Movie Review: Disney’s pointless “Aladdin” remake isn’t a dud


The romantic leads are engaging and can sing, one of them a lot better than the other.

The production is eye-popping, visually, more India than Arabia — Guy Ritchie frenetic at times, and mildly amusing.

And Will Smith gets to strut his stuff in Hammer pants. Again.

So call “Aladdin” a win and call it a night, right? Disney’s latest remake of a classic cartoon is closer to its remake of “The Jungle Book” than “Dumbo,” which is a good thing.

It’s more sensitive in its casting, with any politically incorrect edges rubbed off or at least erased from its tunes.

But it’s villain is a bust, a Jafar who won’t scare anybody.

And with Smith forced to replicate, top or at least hold his own against Robin Williams’ antic animated turn as the Genie, we’re hurled into manic, loud and over-stuffed production numbers sung by a singer whose go-to move is to rap in tune and in time, not “American Idol” his way to Broadway.

Smith’s “Friend Like Me” is kind of lost in the editing, choreography and digitally-augmented and cluttered set decor.

Mena Massoud makes for a parkour-friendly thief of Baghdad, or “Agraba” as it’s called here. He’s boyishly winning if not perhaps as charismatic and cocksure as you remember other versions of Aladdin to be.

But Brit singer/actress Naomi Scott’s Jasmine is the real deal, a good singer and a spitfire in the role. When her Jasmine is denied the right of succession to her father the sultan (Navid Negahban), her fuming “I was born to more than marry some useless prince” tells us she’s going to be a lot more pro-active in this tale than age-old Arabic patriarchy would have her be.

Scott shines in a new number written for this musical, “Speechless,” a bit of female empowerment that should play wonderfully to the dress-like-our-favorite-princess demo.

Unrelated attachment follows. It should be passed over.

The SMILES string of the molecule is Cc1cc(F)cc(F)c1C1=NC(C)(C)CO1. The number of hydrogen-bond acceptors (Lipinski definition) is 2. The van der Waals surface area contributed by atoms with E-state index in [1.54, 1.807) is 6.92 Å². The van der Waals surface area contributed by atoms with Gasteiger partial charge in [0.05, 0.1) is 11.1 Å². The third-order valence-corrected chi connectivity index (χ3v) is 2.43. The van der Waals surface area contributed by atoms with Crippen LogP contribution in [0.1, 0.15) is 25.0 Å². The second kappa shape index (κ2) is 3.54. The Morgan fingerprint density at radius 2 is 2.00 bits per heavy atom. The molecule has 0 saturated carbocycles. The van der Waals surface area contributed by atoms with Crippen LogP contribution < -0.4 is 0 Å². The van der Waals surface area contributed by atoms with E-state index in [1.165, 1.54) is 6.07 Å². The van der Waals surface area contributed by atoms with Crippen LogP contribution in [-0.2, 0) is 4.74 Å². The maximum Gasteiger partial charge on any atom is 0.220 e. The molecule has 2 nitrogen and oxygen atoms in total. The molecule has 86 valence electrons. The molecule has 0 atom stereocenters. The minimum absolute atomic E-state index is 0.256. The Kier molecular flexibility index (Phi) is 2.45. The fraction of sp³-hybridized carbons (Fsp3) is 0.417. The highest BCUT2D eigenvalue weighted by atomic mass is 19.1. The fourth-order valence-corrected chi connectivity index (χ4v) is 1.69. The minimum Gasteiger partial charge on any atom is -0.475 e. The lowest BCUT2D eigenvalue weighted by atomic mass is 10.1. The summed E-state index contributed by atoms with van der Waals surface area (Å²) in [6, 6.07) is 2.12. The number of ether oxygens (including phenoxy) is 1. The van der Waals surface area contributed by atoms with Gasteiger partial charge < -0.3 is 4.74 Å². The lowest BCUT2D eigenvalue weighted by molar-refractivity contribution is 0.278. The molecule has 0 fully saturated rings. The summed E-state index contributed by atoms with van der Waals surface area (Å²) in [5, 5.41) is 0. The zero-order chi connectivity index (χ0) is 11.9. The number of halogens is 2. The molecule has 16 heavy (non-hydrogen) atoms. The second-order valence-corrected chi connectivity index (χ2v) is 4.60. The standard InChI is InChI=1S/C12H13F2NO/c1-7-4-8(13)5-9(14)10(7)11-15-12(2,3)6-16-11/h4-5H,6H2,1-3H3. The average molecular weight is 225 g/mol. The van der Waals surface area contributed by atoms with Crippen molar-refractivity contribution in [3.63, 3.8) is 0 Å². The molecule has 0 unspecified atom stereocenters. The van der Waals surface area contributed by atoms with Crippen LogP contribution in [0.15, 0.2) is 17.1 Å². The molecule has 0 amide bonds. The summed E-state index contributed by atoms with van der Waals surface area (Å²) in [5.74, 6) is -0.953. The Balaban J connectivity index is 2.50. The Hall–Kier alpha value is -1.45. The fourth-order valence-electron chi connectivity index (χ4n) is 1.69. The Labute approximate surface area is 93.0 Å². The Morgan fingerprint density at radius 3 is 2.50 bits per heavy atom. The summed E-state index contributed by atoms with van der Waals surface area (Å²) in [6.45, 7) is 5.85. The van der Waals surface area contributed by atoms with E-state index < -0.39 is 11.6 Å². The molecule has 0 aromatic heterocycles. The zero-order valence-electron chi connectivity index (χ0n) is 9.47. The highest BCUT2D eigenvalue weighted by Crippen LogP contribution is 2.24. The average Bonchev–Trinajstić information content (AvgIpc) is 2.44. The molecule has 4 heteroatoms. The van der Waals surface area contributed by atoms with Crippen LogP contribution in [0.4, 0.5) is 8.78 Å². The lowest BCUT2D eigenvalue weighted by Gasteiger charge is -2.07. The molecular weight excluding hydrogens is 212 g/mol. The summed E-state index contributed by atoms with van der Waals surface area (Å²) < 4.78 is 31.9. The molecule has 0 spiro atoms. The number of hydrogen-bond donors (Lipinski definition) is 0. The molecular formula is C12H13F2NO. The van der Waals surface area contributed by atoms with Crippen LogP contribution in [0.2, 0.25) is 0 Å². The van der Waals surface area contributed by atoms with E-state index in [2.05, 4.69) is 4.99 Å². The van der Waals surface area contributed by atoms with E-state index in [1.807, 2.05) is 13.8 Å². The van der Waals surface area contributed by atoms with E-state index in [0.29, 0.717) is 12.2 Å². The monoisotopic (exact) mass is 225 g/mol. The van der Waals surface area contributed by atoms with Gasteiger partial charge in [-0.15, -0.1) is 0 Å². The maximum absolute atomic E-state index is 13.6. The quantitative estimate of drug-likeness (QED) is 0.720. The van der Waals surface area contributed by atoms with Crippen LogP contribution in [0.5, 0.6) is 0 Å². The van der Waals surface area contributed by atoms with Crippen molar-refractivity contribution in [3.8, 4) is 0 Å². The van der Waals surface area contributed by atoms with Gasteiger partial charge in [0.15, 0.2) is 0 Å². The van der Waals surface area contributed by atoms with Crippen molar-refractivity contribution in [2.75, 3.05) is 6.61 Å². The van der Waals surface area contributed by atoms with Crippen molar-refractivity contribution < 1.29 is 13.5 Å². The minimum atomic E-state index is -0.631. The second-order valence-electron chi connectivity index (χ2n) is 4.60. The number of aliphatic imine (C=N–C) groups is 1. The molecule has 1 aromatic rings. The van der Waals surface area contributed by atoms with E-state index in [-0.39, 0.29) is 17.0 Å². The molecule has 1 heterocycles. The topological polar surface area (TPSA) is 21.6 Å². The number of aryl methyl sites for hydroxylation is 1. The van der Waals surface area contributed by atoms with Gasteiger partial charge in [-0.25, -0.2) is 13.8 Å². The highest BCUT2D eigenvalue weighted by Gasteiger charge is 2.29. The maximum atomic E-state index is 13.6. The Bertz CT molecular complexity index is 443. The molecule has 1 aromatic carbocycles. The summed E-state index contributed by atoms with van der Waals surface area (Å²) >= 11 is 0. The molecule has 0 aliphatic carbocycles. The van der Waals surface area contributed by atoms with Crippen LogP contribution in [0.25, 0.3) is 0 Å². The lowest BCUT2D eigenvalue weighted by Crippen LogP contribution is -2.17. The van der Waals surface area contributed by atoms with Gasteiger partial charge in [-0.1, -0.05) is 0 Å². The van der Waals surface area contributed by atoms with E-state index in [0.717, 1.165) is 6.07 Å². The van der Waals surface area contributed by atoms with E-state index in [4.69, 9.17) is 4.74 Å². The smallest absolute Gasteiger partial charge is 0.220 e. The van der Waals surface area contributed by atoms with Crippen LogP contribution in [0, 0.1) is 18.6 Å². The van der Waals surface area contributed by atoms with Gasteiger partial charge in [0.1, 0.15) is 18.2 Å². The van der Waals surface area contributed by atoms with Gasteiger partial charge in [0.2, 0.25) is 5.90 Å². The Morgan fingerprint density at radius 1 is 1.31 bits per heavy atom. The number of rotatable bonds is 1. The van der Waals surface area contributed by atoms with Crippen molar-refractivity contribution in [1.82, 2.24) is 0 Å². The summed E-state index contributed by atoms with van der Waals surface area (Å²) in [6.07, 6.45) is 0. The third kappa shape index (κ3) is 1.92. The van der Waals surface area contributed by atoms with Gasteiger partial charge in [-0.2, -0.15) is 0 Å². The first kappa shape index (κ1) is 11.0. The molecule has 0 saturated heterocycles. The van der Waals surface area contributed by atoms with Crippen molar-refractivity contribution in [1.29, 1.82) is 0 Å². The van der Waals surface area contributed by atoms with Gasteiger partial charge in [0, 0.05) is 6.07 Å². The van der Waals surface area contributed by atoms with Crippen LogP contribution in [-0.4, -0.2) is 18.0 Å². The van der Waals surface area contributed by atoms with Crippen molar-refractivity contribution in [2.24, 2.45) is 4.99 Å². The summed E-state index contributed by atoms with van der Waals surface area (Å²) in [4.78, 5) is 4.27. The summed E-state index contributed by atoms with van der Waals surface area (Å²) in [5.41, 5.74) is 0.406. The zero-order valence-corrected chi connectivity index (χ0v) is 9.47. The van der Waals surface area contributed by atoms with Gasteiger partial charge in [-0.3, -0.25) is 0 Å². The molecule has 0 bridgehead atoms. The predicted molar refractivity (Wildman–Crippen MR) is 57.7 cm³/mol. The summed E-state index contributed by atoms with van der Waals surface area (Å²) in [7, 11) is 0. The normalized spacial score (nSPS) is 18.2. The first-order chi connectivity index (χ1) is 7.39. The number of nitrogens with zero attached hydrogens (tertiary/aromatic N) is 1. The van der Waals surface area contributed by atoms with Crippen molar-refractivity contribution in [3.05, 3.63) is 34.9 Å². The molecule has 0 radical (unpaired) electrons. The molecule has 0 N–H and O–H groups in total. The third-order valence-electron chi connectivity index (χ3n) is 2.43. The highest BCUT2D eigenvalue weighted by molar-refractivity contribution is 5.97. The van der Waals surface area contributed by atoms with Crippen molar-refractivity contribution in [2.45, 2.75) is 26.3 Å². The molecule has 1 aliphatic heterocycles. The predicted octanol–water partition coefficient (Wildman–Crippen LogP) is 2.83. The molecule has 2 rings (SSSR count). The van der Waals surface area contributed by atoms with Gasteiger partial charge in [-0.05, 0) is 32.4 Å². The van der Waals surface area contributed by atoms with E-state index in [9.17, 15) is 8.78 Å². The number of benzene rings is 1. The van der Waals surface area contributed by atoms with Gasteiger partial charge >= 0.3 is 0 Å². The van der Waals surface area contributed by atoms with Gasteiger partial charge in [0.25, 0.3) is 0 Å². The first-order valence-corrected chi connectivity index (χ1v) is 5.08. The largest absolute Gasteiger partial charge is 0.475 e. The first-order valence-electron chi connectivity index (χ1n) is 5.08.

The story is cleverly reframed as a tale told by a sailor/trader (Smith) to his little kids as they sail the Arabian Sea. Aladdin and his (digital) monkey Abu are introduced, stealing their way through a stunningl- realized fantasy port city of “Arabian Nights” vintage.

He meets the princess, in disguise so she can see how her people really live (struggling, unlike those in the palace). Aladdin’s way of coping with that charms her.

“When you don’t have anything, you still have to act like you own everything!”

But he is seized by the cruel courtier Jafar (Marwan Kenzari of “Murder on the Orient Express” and “What Happened to Monday?”), sent into the Cave of Wonders to fetch a lamp, and that’s how he meets the Bigmouth in Blue (Smith) with his “wishes three.”

Smith’s best song is his rendition of “Prince Ali,” the song in which the Genie croons the virtues of the thief he’s transformed into a prince suitable to be a suitor for Jasmine. It’s performed in more of Smith’s “Fresh Prince” rap style than as a Broadway-ready ditty (in the Alan Menken/Howard Ashman/Tim Rice composition) and he puts it over with panache.

The best effect is the playful pet flying carpet that becomes Aladdin’s edge in his duel with Jafar.

Will any of it make you forget the 1992 cartoon? No. Is this the best application of Guy Ritchie’s special gifts as a filmmaker? Not in the least.

But the jokes still land, albeit not as many as Robin Williams & Co. managed 27 years ago. “A Whole New World” still has a romantic tug to it.

Which is why “Aladdin” still works, just not as well as the live action remake of “Beauty and the Beast,” because the acting in that film was better and it was based on a better original animated classic, with more heart to the story and better songs to illustrate it.

Keep your expectations in check and you won’t be disappointed.


MPAA Rating: PG for some action/peril

Cast: Mena Massoud, Naomi Scott, Will Smith, Marwan Kenzari, Nasim Pedrad and Navid Negahban

Credits: Directed by Guy Ritchie, script John August and Guy Ritchie, based on the Disney animated film. A Walt Disney release.

Running time: 2:08

About Roger Moore

Movie Critic, formerly with McClatchy-Tribune News Service, Orlando Sentinel, published in Spin Magazine, The World and now published here, Orlando Magazine, Autoweek Magazine
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